Yesterday I was talking to my mom on Skype. Only, the problem was, I was mostly talking to myself.
For one thing, I was the only one hearing myself half of the time. There I am, saying something of great interest, I’m sure, and I see that vacant look that signals that she isn’t listening to me. Then, “Oh, okay, now you’re back. What did you say?” So I rewind and launch again, only to suddenly see the ceiling, the cabinets, and the rest of the apartment as the phone is carried around in search of a better signal. This a common occurrence, and I wonder about all of the information we have misconstrued by filling in blanks along the way.
And the other thing – I really just need to turn the picture of myself off. Those of you who use Skype know that you can see a smaller picture of yourself in the corner as you are viewing your caller. I can’t help it – I find myself unwittingly drawn to my picture, and there I am, adjusting my head tilt, considering which angle is best, trying out different facial expressions…I’ve never looked at myself so much in my life. Good grief.
It’s really an apt metaphor, in a way. Being in a foreign country causes you to look at yourself (your culture, your country) in a way you just don’t at home. You see all the stereotypes people hold about your country, and you also see why. It’s not always a fun reality, but highly insightful. I find myself trying to adjust the angle sometimes to make it look better, and sometimes it does need to be broadened to show different sides, but sometimes I just have to agree we are a fallen race and a fallen culture like the rest of the world.
When we English Language Fellows were in Kyiv for our orientation and led a large discussion group, one of the first questions we had to field was about Donald Trump. With the campaigns in high gear, you can be sure that the strong statements being thrown around find their way under and across the ocean to bewildered folks abroad.
When I came to Cherkasy, one of my colleagues wanted to ask me questions based on the reality TV he was watching online: shows on people’s storage units, hoarders who live among mounds of junk, obsessions with cutting coupons, news pieces showing people fighting in stores on Black Friday. Every time he brought up one of these shows, I could see with terrible clarity how petty, how materialistic we look to those in foreign countries who can’t imagine having enough to need extra storage space, or having time and energy to waste on the trivialities of a life of plenty. I would assure him that we are not all that way, that in fact I have never even been “Black Friday” shopping, that the reason you can see all these shows is because there is every kind of person in the U.S. and the media seeks them out. I told him that you could find people who ate paper if you really wanted to, and then make a show about them. But that doesn’t erase the fact that there are factors existing in our culture which foster such behavior.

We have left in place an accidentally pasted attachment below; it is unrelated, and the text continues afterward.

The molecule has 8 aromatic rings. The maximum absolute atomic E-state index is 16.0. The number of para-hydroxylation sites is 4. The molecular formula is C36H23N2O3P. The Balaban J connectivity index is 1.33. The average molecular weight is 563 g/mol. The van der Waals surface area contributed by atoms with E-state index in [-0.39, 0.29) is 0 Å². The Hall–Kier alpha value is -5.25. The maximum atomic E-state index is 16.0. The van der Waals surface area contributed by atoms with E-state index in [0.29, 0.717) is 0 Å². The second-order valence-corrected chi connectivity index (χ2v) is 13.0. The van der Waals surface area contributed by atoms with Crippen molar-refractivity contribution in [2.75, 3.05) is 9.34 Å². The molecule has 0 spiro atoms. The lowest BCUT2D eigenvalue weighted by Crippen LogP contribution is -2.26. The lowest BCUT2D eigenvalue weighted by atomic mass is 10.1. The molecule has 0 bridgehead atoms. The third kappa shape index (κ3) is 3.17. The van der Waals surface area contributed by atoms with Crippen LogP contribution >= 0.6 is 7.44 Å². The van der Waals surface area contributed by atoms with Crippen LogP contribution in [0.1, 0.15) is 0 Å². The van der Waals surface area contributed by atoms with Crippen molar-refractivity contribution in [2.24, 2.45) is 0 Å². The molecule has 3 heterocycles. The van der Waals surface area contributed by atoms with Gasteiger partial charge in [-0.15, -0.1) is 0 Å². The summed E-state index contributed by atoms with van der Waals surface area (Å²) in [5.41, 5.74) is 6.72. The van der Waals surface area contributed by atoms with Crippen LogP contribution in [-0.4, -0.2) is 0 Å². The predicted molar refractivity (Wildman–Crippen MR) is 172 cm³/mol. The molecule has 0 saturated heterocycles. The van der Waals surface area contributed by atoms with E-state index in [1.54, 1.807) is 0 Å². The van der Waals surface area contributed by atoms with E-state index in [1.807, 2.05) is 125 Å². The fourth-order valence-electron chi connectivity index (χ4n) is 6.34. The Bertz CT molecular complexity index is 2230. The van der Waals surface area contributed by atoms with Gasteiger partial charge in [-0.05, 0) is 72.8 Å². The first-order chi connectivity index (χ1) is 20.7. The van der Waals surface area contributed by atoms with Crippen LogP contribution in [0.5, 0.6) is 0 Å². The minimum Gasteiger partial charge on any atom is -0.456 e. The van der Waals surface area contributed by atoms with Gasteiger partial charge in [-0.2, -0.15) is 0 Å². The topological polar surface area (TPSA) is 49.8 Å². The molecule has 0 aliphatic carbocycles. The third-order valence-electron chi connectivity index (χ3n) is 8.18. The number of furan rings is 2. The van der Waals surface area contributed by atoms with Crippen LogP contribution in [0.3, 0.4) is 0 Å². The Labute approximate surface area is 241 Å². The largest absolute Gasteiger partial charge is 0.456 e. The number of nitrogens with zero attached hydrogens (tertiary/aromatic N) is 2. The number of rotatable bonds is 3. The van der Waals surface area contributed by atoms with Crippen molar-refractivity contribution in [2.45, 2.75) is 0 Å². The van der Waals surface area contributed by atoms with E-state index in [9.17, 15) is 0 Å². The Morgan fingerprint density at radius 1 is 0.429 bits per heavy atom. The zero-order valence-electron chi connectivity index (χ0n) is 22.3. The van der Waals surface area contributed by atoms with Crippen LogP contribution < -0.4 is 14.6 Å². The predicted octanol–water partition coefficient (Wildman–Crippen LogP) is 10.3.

Of course there is good as well. People here dream of visiting the U.S., even moving there, and some of their perceptions about the goodness of American life are true. I am well aware of how much we take for granted when I am in other countries, especially those without the same prosperity and stability that we enjoy. I also become more aware of the standards we expect, the values we demand society to uphold. We hold honesty as such a high value that we can generally trust what is on the packaging. We expect equal treatment enough that we don’t need to slip the nurses at the hospital money to get better treatment. We may complain about our society, and for good reasons, but it does work amazingly well.
As a foreigner, you are constantly the image, the face on the screen, representing your society. You are just one unique person who may feel highly individual, but abroad, you are everybody. We Fellows are told over and over that we are cultural ambassadors, and this is especially important when those around you have never met someone from your country before. Every time I walk into the McDonald’s by my apartment (usually on Fridays, to celebrate another week in Cherkasy), I find myself scoping it out to see if anyone I know is there. I feel totally self-conscious because I don’t want to give the image that Americans always eat fast food, or just want to eat their own food when they travel, and these are signals I could send. I realize that yes, there are Americans who eat at McDonald’s, and I suppose I represent them. But when students who have seen me there ask me about it, I also want to tell them it is not where I eat regularly at home, and that there are also many Americans who never eat fast food. Because you have to be aware of what may be misconstrued by others when they are filling in the blanks.